LAPD officer finds passion in working with Southeast L.A. students

When he was younger, Derek Kosloski wanted to be a special agent in the FBI. Now a Los Angeles Police Department (LAPD) officer, he imparts his love of law enforcement on students in Southeast Los Angeles.

Kosloski was on his way to work for the federal government when a hiring freeze forced him into a string of jobs that ended at the LAPD’s Southeast Division.

“I’ve put two major pimps in prison with investigations, but those took over a year and a half per case,” he said. “It’s hard on your personal life.”

After working in the vice division for several years, Kosloski was ready for a break from prostitution and pimps. He was unsure, however, about accepting a job heading the new Police Athletic League (PAL) for children in the Southeast area. Working with children and teenagers who are often victims of violence seemed more difficult than dealing with hardened criminals, said Kosloski.

“When you’re arresting professional criminals, they know the program—business as usual,” said Kosloski. “They don’t give you lip; you do your job they do theirs. It’s really civil even with murderers and robbers.”

Nonetheless, he accepted the job. Instead of hunting down criminals, he now is on the constant lookout for extra hockey sticks, skates and practicing grounds.

The Road to the LAPD

In high school, Kosloski wanted to work for the CIA or the FBI. While finishing his degree at the University of California, Irvine, he got an internship with the Bureau of Alcohol, Tobacco, Firearms and Explosives. The internship took place at the World Trade Center in Los Angeles right after the Sept. 11 terrorist attacks. By the time Kosloski completed his internship, a federal hiring freeze made it impossible to move straight from his internship to a job.

Out of work and sidelined from his goal of working for the government, Kosloski started working as a substitute teacher. While subbing, he maintained contact with his internship mentor, a special agent who told Kosloski to find job at a regular police department as experience for when the hiring freeze lifted.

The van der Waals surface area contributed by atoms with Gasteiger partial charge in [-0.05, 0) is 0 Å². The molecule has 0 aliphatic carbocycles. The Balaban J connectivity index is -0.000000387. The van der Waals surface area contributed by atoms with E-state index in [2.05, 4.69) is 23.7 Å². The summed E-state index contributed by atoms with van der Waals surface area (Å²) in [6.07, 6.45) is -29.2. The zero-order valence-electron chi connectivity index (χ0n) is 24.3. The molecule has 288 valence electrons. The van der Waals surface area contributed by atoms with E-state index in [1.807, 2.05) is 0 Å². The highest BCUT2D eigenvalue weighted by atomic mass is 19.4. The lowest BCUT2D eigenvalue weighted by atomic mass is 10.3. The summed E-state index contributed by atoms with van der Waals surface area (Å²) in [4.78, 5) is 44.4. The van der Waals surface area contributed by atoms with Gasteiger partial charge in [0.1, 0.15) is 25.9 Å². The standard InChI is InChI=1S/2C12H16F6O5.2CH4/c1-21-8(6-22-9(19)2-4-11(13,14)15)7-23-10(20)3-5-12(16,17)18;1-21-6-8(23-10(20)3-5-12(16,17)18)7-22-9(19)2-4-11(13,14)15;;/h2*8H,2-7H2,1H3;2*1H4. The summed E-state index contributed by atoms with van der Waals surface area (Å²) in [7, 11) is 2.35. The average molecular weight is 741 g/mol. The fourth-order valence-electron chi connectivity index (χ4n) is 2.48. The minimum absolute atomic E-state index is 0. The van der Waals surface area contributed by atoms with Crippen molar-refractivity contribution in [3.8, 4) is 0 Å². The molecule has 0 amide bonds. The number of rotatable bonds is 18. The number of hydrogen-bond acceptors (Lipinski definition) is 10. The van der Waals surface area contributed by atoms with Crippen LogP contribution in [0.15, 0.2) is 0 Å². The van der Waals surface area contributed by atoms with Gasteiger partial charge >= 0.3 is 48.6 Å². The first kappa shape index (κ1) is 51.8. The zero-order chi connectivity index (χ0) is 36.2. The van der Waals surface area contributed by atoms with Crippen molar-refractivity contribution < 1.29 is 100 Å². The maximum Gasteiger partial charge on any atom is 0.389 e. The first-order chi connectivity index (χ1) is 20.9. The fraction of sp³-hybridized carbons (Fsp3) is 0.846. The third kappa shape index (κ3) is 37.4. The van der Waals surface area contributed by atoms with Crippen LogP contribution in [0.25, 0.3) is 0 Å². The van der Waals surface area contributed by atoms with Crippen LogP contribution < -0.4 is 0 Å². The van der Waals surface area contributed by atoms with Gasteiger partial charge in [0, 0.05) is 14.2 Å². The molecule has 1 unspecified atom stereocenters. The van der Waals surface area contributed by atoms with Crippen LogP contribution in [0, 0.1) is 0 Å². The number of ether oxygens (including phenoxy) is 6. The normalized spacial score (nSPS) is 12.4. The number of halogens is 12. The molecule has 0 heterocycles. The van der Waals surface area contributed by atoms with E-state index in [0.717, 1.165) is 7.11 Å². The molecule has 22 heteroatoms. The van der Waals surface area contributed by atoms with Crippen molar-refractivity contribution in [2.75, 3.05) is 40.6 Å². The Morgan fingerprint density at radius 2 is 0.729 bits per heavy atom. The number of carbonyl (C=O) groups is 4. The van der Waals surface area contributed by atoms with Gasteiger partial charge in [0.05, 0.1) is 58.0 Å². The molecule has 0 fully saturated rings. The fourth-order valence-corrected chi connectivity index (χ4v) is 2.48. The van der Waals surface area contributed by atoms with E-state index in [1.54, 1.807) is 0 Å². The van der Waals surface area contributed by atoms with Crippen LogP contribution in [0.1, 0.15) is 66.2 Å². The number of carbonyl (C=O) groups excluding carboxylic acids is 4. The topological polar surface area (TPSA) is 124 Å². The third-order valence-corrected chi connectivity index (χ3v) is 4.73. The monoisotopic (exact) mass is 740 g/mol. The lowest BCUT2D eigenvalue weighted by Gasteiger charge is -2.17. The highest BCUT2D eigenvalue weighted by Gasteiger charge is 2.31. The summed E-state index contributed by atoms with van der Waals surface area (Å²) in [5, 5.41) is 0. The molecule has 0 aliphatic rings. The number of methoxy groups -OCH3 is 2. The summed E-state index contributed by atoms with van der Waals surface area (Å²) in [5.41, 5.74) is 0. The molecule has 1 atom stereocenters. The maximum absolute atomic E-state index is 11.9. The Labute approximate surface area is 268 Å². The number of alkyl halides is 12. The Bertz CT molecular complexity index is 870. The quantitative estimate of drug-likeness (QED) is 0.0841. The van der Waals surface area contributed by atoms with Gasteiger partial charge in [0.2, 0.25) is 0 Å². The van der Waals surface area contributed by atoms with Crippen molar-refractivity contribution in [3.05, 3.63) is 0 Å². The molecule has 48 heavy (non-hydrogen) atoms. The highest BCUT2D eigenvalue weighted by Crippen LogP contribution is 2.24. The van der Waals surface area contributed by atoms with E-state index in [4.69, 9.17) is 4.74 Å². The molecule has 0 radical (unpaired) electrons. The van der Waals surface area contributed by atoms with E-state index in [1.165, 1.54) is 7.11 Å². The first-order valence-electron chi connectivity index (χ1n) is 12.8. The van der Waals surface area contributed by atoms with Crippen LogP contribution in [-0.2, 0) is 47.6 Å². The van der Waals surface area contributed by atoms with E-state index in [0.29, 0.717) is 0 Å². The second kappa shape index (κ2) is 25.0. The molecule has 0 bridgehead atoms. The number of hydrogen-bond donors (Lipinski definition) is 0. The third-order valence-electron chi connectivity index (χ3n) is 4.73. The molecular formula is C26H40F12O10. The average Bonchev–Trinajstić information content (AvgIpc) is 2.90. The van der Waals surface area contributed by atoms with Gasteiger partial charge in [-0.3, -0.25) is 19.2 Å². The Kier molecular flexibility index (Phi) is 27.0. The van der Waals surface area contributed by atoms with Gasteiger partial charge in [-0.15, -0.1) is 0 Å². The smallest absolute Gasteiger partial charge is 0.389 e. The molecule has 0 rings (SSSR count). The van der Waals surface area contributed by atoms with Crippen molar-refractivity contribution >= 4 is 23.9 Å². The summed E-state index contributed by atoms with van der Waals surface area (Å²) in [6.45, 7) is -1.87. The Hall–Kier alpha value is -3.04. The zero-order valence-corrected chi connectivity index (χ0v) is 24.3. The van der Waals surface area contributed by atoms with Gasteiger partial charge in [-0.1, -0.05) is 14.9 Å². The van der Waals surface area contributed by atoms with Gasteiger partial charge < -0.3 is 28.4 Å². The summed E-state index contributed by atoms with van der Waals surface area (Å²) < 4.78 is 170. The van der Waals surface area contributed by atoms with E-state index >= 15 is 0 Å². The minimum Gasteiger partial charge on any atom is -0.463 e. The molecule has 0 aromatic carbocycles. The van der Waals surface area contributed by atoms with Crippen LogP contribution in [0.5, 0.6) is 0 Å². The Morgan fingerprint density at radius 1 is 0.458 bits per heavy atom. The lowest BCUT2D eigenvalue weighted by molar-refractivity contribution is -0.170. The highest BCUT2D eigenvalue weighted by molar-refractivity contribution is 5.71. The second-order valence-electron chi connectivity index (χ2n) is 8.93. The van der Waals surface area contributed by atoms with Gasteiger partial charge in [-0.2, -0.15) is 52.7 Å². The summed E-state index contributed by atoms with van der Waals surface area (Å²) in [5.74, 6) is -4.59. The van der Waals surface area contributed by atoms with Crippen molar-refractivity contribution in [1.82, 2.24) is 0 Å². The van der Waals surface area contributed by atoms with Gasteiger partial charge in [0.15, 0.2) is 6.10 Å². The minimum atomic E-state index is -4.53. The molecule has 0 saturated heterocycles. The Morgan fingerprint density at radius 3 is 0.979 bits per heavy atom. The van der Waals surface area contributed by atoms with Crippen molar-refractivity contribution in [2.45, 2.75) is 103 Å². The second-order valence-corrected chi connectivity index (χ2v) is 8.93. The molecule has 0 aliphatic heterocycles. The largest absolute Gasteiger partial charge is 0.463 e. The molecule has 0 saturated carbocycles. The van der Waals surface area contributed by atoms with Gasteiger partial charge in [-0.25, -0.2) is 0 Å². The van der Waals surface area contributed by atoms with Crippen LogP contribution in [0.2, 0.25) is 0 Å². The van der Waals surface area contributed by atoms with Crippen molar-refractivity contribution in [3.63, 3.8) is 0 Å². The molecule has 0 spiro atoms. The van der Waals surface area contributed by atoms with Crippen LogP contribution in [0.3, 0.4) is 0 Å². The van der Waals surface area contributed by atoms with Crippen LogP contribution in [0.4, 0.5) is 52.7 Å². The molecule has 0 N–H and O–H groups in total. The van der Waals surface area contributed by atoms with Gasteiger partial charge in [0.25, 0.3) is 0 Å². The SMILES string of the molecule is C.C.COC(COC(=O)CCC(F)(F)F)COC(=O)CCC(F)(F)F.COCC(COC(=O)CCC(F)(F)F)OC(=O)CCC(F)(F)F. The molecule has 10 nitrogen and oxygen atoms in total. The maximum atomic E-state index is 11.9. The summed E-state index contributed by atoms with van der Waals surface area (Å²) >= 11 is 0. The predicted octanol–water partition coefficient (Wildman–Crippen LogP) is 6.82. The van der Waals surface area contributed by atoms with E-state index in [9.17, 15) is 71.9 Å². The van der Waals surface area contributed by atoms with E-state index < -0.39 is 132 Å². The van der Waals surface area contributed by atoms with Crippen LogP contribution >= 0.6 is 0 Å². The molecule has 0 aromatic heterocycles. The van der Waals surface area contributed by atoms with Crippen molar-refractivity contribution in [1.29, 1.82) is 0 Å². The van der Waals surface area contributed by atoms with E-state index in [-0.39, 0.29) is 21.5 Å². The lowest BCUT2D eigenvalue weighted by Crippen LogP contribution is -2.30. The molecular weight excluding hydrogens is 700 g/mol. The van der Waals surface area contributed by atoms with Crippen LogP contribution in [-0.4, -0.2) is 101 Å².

Kosloski applied to the police academy and started another job as an assistant stage manager at Disneyland while he waited to hear back from the LAPD. Surrounded by lights, costumes and parades definitely wasn’t like law enforcement, but Kosloski started to get used to the fact that his future would revolve around entertainment. That didn’t last either.

“I was working at Disneyland on April 3 when I got a call from the police department saying ‘We want to offer you an academy date,’” Kosloski said. “It was a Thursday afternoon. They wanted me to start Monday and they gave me a day to decide.”

He ditched the colorful world of Disney for a black suit and a 5 a.m. academy appointment.

“Friday to Monday it was a whole different life,” Kosloski said.

‘Being Passionate about Your Work’

Life is still in constant flux for Kosloski. Outside of working for the LAPD, he participates in an intramural hockey team, plays in a cover band called Section 8 and travels as often as possible. He’s also in the middle of planning his next career adventure.

“When I came on [to the police force] I was thinking ‘I’ll do this for 10-15 years and see what comes next.’ I don’t know what it is, but now that I’m a little older, I want to start a bar and be the bartender.”

Kosloski laughs while sharing and says he’ll probably kick himself for giving up a job that allows him to play sports with children half of the week and pursue whatever he wants for the rest of it. Hard work isn’t a problem for Kosloski, but his personal time is valuable to him. Working so many different jobs helped put that into perspective.

“There’s a clear distinction between having your passions in life and being passionate about your work,” said Kosloski. “You can still go to work and passionate. For me, it also gives me the time and resources to do what I want with my life.”

Read more stories about the police department:
LAPD officers trade policing for mentoring with PAL program
Q&A: Hawthorne officer unites police department and community in fighting crime
Los Angeles boasts lowest homicide rate in 40 years

Graphic courtesy of LAPD